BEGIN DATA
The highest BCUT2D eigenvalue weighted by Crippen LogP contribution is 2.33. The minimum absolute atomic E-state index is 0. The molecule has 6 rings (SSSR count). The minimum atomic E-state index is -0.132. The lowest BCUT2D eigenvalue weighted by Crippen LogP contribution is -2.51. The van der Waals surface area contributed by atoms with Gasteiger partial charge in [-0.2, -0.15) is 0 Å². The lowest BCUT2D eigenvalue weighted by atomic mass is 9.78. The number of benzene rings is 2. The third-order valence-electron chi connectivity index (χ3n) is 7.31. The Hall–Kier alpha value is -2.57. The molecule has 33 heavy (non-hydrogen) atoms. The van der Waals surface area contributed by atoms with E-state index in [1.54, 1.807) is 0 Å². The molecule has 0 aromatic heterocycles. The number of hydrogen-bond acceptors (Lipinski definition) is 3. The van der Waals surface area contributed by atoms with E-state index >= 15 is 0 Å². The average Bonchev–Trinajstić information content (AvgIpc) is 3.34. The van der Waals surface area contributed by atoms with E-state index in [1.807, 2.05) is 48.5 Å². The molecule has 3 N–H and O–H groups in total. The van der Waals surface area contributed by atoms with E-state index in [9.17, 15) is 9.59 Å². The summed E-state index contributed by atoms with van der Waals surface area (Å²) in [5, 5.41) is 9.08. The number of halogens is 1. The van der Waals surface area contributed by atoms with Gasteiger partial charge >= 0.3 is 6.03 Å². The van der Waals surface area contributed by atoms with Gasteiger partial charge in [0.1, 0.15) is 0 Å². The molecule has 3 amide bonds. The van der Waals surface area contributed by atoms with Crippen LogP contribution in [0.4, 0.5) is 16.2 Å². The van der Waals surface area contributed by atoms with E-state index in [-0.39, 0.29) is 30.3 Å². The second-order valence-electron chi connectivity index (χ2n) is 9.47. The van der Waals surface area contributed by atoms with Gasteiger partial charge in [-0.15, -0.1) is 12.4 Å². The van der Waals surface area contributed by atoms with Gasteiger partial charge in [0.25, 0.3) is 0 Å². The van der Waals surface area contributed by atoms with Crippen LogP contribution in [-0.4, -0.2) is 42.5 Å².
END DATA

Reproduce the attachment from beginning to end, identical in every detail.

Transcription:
The highest BCUT2D eigenvalue weighted by Crippen LogP contribution is 2.33. The minimum absolute atomic E-state index is 0. The molecule has 6 rings (SSSR count). The minimum atomic E-state index is -0.132. The lowest BCUT2D eigenvalue weighted by Crippen LogP contribution is -2.51. The van der Waals surface area contributed by atoms with Gasteiger partial charge in [-0.2, -0.15) is 0 Å². The lowest BCUT2D eigenvalue weighted by atomic mass is 9.78. The number of benzene rings is 2. The third-order valence-electron chi connectivity index (χ3n) is 7.31. The Hall–Kier alpha value is -2.57. The molecule has 33 heavy (non-hydrogen) atoms. The van der Waals surface area contributed by atoms with E-state index in [1.54, 1.807) is 0 Å². The molecule has 0 aromatic heterocycles. The number of hydrogen-bond acceptors (Lipinski definition) is 3. The van der Waals surface area contributed by atoms with E-state index >= 15 is 0 Å². The average Bonchev–Trinajstić information content (AvgIpc) is 3.34. The van der Waals surface area contributed by atoms with E-state index in [1.807, 2.05) is 48.5 Å². The molecule has 3 N–H and O–H groups in total. The van der Waals surface area contributed by atoms with E-state index in [9.17, 15) is 9.59 Å². The summed E-state index contributed by atoms with van der Waals surface area (Å²) in [5, 5.41) is 9.08. The number of halogens is 1. The van der Waals surface area contributed by atoms with Gasteiger partial charge >= 0.3 is 6.03 Å². The van der Waals surface area contributed by atoms with Gasteiger partial charge in [0.1, 0.15) is 0 Å². The molecule has 3 amide bonds. The van der Waals surface area contributed by atoms with Crippen LogP contribution in [0.4, 0.5) is 16.2 Å². The van der Waals surface area contributed by atoms with E-state index in [-0.39, 0.29) is 30.3 Å². The second-order valence-electron chi connectivity index (χ2n) is 9.47. The van der Waals surface area contributed by atoms with Gasteiger partial charge in [-0.15, -0.1) is 12.4 Å². The van der Waals surface area contributed by atoms with Gasteiger partial charge in [0.25, 0.3) is 0 Å². The van der Waals surface area contributed by atoms with Crippen LogP contribution in [-0.4, -0.2) is 42.5 Å².